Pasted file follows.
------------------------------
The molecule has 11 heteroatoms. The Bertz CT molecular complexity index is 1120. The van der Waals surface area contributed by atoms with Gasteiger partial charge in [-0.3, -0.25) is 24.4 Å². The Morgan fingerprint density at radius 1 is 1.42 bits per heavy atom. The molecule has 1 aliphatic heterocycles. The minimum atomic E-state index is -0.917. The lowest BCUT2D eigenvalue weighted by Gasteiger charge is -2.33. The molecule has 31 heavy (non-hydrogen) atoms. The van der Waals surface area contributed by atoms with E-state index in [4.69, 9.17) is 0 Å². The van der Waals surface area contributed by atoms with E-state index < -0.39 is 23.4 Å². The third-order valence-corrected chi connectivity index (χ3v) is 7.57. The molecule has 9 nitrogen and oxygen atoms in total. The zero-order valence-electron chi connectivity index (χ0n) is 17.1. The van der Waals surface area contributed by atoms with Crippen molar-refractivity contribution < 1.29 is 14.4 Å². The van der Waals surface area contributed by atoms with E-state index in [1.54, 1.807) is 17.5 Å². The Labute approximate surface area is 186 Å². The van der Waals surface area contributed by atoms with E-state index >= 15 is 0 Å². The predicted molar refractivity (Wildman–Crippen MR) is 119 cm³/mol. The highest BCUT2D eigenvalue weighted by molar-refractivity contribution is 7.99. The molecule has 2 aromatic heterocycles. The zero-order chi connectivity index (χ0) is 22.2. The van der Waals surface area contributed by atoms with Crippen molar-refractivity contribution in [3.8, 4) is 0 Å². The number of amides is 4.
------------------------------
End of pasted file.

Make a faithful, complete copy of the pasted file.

The molecule has 11 heteroatoms. The Bertz CT molecular complexity index is 1120. The van der Waals surface area contributed by atoms with Gasteiger partial charge in [-0.3, -0.25) is 24.4 Å². The Morgan fingerprint density at radius 1 is 1.42 bits per heavy atom. The molecule has 1 aliphatic heterocycles. The minimum atomic E-state index is -0.917. The lowest BCUT2D eigenvalue weighted by Gasteiger charge is -2.33. The molecule has 31 heavy (non-hydrogen) atoms. The van der Waals surface area contributed by atoms with E-state index in [4.69, 9.17) is 0 Å². The van der Waals surface area contributed by atoms with E-state index < -0.39 is 23.4 Å². The third-order valence-corrected chi connectivity index (χ3v) is 7.57. The molecule has 9 nitrogen and oxygen atoms in total. The zero-order valence-electron chi connectivity index (χ0n) is 17.1. The van der Waals surface area contributed by atoms with Crippen molar-refractivity contribution < 1.29 is 14.4 Å². The van der Waals surface area contributed by atoms with E-state index in [1.54, 1.807) is 17.5 Å². The Labute approximate surface area is 186 Å². The van der Waals surface area contributed by atoms with E-state index >= 15 is 0 Å². The predicted molar refractivity (Wildman–Crippen MR) is 119 cm³/mol. The highest BCUT2D eigenvalue weighted by molar-refractivity contribution is 7.99. The molecule has 2 aromatic heterocycles. The zero-order chi connectivity index (χ0) is 22.2. The van der Waals surface area contributed by atoms with Crippen molar-refractivity contribution in [3.8, 4) is 0 Å². The number of amides is 4.